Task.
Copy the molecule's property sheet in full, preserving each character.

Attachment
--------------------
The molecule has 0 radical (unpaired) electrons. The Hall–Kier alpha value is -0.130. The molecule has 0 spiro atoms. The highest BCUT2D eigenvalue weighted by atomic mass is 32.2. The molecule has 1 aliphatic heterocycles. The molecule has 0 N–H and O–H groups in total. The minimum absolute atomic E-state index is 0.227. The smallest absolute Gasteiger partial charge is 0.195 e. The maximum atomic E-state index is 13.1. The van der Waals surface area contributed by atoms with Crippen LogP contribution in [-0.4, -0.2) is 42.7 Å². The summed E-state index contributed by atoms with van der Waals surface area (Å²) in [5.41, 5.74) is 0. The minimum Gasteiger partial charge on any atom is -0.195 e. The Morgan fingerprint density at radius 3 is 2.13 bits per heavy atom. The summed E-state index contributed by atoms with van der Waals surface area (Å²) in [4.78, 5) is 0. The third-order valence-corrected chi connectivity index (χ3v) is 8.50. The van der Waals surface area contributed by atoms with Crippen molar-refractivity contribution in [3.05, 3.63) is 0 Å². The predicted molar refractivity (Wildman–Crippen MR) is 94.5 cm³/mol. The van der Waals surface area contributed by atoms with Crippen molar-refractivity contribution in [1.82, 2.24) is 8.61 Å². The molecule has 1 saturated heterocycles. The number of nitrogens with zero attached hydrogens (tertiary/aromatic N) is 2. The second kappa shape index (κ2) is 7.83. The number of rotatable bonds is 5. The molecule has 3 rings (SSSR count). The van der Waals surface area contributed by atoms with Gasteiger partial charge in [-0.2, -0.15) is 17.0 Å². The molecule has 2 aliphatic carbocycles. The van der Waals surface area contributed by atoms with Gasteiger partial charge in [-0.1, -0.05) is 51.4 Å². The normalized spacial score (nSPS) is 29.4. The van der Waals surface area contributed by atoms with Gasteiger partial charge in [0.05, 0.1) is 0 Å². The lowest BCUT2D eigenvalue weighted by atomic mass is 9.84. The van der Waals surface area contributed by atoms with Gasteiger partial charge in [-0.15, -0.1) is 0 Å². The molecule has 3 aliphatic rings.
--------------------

The molecule has 0 radical (unpaired) electrons. The Hall–Kier alpha value is -0.130. The molecule has 0 spiro atoms. The highest BCUT2D eigenvalue weighted by atomic mass is 32.2. The molecule has 1 aliphatic heterocycles. The molecule has 0 N–H and O–H groups in total. The minimum absolute atomic E-state index is 0.227. The smallest absolute Gasteiger partial charge is 0.195 e. The maximum atomic E-state index is 13.1. The van der Waals surface area contributed by atoms with Crippen LogP contribution in [-0.4, -0.2) is 42.7 Å². The summed E-state index contributed by atoms with van der Waals surface area (Å²) in [5.41, 5.74) is 0. The minimum Gasteiger partial charge on any atom is -0.195 e. The Morgan fingerprint density at radius 3 is 2.13 bits per heavy atom. The summed E-state index contributed by atoms with van der Waals surface area (Å²) in [4.78, 5) is 0. The third-order valence-corrected chi connectivity index (χ3v) is 8.50. The van der Waals surface area contributed by atoms with Crippen molar-refractivity contribution in [3.05, 3.63) is 0 Å². The predicted molar refractivity (Wildman–Crippen MR) is 94.5 cm³/mol. The van der Waals surface area contributed by atoms with Crippen molar-refractivity contribution in [1.82, 2.24) is 8.61 Å². The molecule has 1 saturated heterocycles. The number of nitrogens with zero attached hydrogens (tertiary/aromatic N) is 2. The second kappa shape index (κ2) is 7.83. The number of rotatable bonds is 5. The molecule has 3 rings (SSSR count). The van der Waals surface area contributed by atoms with Gasteiger partial charge in [-0.2, -0.15) is 17.0 Å². The molecule has 2 aliphatic carbocycles. The van der Waals surface area contributed by atoms with Gasteiger partial charge in [-0.1, -0.05) is 51.4 Å². The normalized spacial score (nSPS) is 29.4. The van der Waals surface area contributed by atoms with Gasteiger partial charge in [0.05, 0.1) is 0 Å². The lowest BCUT2D eigenvalue weighted by atomic mass is 9.84. The van der Waals surface area contributed by atoms with Gasteiger partial charge in [-0.15, -0.1) is 0 Å². The molecule has 3 aliphatic rings.